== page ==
Mapping the Milky Way Galaxy with LISA

By Jose A. McKinnon, posted on October 24th, 2012 in URC Virtual Poster Session

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photograph of hose mckinnon. Image Credit: URC

Image Credit: URC

Student: Jose A. McKinnon
University of Texas at Brownsville

Major: Physics

Degree Level: Master of Science

Internship Site: NASA Goddard Space Flight Center, Greenbelt, Maryland

Mentors: Dr. John Baker and Dr. Jeffrey Livas

Abstract: Gravitational wave detectors in the mHz band (such as the Laser Interferometer Space Antenna, or LISA) will observe thousands of compact binaries in the galaxy which can be used to better understand the structure of the Milky Way. To test the effectiveness of LISA to measure the distribution of the galaxy, we simulated the Close White Dwarf Binary (CWDB) gravitational wave sky using different models for the Milky Way. To do so, we have developed a galaxy density distribution modeling code based on the Markov Chain Monte Carlo method. The code uses different distributions to construct realizations of the galaxy. We then use the Fisher Information Matrix to estimate the variance and covariance of the recovered parameters for each detected CWDB. This is the first step toward characterizing the capabilities of space-based gravitational wave detectors to constrain models for galactic structure, such as the size and orientation of the bar in the center of the Milky Way.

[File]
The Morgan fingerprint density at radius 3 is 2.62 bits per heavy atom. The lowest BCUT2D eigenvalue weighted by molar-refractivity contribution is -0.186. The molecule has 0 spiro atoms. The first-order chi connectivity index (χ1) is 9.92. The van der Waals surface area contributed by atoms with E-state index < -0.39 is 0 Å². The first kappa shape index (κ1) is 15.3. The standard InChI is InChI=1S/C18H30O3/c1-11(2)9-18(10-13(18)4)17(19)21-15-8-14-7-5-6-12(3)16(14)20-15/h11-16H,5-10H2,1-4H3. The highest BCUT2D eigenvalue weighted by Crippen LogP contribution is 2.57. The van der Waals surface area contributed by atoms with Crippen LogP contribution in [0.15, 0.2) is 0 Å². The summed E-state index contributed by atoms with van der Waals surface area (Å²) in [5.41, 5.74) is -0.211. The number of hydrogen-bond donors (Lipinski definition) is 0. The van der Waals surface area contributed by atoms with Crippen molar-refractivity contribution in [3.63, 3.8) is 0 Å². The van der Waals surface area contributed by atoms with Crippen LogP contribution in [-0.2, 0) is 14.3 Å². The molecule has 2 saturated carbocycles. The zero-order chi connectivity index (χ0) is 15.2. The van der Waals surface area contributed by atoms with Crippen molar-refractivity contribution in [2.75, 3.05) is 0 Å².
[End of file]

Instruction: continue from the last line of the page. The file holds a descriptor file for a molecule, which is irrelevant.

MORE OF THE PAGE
* If you are having trouble viewing this poster, please download it as a pdf.

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1 comments
VincenzoSicari
VincenzoSicari

Ciao Jose,

Quindi se ho ben capito in base alla distribuzione delle galassie riesci a capire se una antenna gravitazionale è funzionale oppure no, e dove è meglio puntarla, giusto?

Grazie per la sottoscrizione su Youtube

Vincenzo (http://www.youtube.com/vinc981)

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